More Qs and As coming soon! [Last updated 1/31/13]
Q: What’s your favorite kind of taco?
A: That’s tough. It’s a toss-up between an al pastor taco (really tasty pork with some pineapple and other good stuff) and a lengua taco (tongue tacos are terrific!).
Q: How did you get your job at Marvel?
A: In May of 2002, I was getting ready to graduate from SUNY Purchase, a small state college in Westchester, NY, with a Journalism degree. I’d been reading comics and Wizard Magazine since I was a kid and found a job listing for an assistant editor job at ToyFare Magazine—Wizard’s sister mag.
I applied for the job, but didn’t get it. Instead, the dude who got the job—Justin Aclin—got in touch and offered me some freelance work. I took it and for the next year, I’d write articles about weird military toys, the toy collector market and more. While doing that, I was also living at my mom’s house, working at Blockbuster video and trying to do more freelance writing.
About 6 months into my freelance time with ToyFare, and now living in Greenpoint, Brooklyn, Wizard called to ask if I wanted to interview for a job in the company’s research department. Boy, howdy! I got dressed in my finest (read: only) suit, complete with a swanky Venom tie, and headed up to Congers for the interview.
Oh wow, I bombed that interview. I was sweating and nervous and just not up to snuff. I remember research head Dan Reilly asking about my tie and what I liked about Venom. I had no idea. Venom? What was Venom? Who? Jeez, that was embarrassing. Oh, but it got worse! I forgot to turn my car’s headlights off before the interview. My car’s battery died while I was there and I needed a jump from one of the fellas who interviewed me.
So I didn’t get the job. But it was a great learning experience. I’d advise anyone who’s not done many job interviews to get a few really bad ones out of the way first. It really preps you for the good ones. Anyhow, for some reason, Wizard called me again a few months later and asked me to come back in for another interview.
This interview was for a Price Guide Assistant position. Honestly? I don’t remember a thing about the interview other than being totally on my shit and kicking ass. I nailed it. And, a week or two later, while walking down the street after getting a sandwich on my day off from Blockbuster, Wizard called and offered me the job. I took it. I took it so hard, you don’t even know.
So I was living in Brooklyn. The job at Wizard was in Rockland County, about an hour north of Manhattan. It was a rough commute. During one particularly bad snowstorm, it took me 8 hours—I swear I’m not exaggerating—to get home. Whatever; ya gotta do what ya gotta do.
Within a month of working there, I became Wizard Magazine’s Price Guide Editor. I changed things, came up with ideas, did all kinds of fun stuff. I worked hard, I got my inexperienced ass kicked and learned a TON thanks to the folks I worked with, thus becoming a much better writer and editor.
About a year into my time at Wizard, I moved closer to the office. I expanded my reach past the Price Guide and eventually became an Associate Editor. I did lots of video game stuff, some swag stuff, more features and bigger ideas stuff. All on top of my Price Guide stuff. Always do more, that’s my motto.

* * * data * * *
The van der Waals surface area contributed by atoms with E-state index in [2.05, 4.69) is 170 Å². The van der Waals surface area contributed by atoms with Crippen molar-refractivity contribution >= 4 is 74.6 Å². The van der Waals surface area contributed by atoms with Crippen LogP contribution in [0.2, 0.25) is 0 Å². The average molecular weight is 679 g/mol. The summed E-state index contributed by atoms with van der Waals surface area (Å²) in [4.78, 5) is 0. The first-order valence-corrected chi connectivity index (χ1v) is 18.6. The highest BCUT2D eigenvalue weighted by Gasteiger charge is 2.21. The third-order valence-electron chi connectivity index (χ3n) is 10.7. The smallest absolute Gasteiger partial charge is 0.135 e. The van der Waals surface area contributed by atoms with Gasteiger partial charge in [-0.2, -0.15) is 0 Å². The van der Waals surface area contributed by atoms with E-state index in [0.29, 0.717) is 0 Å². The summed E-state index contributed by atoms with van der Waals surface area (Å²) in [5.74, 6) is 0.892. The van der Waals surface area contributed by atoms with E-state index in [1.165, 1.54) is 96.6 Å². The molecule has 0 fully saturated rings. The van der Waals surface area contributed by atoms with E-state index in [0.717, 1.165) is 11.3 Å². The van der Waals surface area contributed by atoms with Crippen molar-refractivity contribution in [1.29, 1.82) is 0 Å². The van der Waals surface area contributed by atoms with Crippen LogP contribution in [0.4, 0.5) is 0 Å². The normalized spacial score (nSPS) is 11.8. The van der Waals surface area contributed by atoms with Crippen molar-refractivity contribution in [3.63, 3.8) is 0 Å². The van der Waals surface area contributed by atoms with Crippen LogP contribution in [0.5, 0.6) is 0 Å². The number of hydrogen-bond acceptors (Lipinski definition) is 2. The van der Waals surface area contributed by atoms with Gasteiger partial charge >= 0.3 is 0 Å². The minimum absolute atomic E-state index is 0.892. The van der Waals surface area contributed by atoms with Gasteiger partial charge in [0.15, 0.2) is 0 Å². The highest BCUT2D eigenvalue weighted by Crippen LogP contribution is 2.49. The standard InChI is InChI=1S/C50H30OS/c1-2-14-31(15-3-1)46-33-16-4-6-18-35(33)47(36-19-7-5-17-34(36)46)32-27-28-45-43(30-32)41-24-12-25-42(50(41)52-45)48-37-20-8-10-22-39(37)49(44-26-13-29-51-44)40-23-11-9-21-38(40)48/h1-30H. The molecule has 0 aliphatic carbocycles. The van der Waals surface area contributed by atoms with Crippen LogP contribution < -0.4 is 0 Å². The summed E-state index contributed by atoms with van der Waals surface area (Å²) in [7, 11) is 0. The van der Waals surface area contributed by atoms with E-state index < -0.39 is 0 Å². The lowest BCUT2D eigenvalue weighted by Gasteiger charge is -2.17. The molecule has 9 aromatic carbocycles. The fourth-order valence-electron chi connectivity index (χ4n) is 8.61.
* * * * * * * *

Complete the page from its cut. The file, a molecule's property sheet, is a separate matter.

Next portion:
At around the 2-year mark at Wizard, I became the magazine’s contact for Marvel Comics. That meant that I would work closely with someone at Marvel—Jim McCann, at that time—to find out what Marvel had planned and to figure out the appropriate coverage needed. It was like a beat reporter, but with a really fun beat.
So, one day I was doing a regular visit to Marvel Comics HQ. I’d go talk to editors, see artwork and take notes at these visits. It was great! I was wearing camouflage shorts and a Most Precious Blood t-shirt that day (PRO-FESH-SHUN-UL). John Dokes, one of the VPs at Marvel whom I’d interacted with a ton asked me to come into his office to chat. Uh oh!
We started talking about mundane stuff and life and then Wizard and work and Marvel and…wait…this was kind of like a job interview! Dokes does that. He springs stuff on ya. Luckily, I adapted and rolled with it and even when he brought in Pete Olson, one of the few other dudes in Marvel’s tiny and new online department, I kept my cool. Nailed it!
A week or two later, Marvel offered me a job as Associate Editor of Marvel.com. They wanted me to join the team and head up the editorial vision for the site. I took the gig, and that’s how I got my job at Marvel! :)
Q: Who are your favorite comic book characters?
A: In no order: Cable, M.O.D.O.K., Etrigan, Jesse Custer, Deadpool.
Q: I am a fan and have an idea I would like to share with Marvel to turn it into a comic book/movie/property. How can I do that?
A: Unfortunately, you can’t. Pulling this directly from Marvel.com:
“Marvel does not accept or consider any ideas, creative suggestions, artwork, designs, game proposals, scripts, manuscripts, or similar material unless we have specifically requested it from you. Marvel is continuously developing and creating its own ideas and materials, and we don’t have the resources to review or respond to unsolicited material. Unfortunately, any unsolicited material you send will not be read or shared. It will be destroyed, and it will not be returned.
While we can’t accept your unsolicited submissions, please know that Marvel is always looking for new comic book artists and writers. We constantly read and review indie, self-published, creator-owned, and web-comics, review popular online art communities, ask other artists for opinions and recommendations, and host portfolio reviews at conventions from time to time. If you are an aspiring comic book artist or writer, we suggest you publish or publicly post your material, continue to create, and if you have the right stuff…we’ll find you.”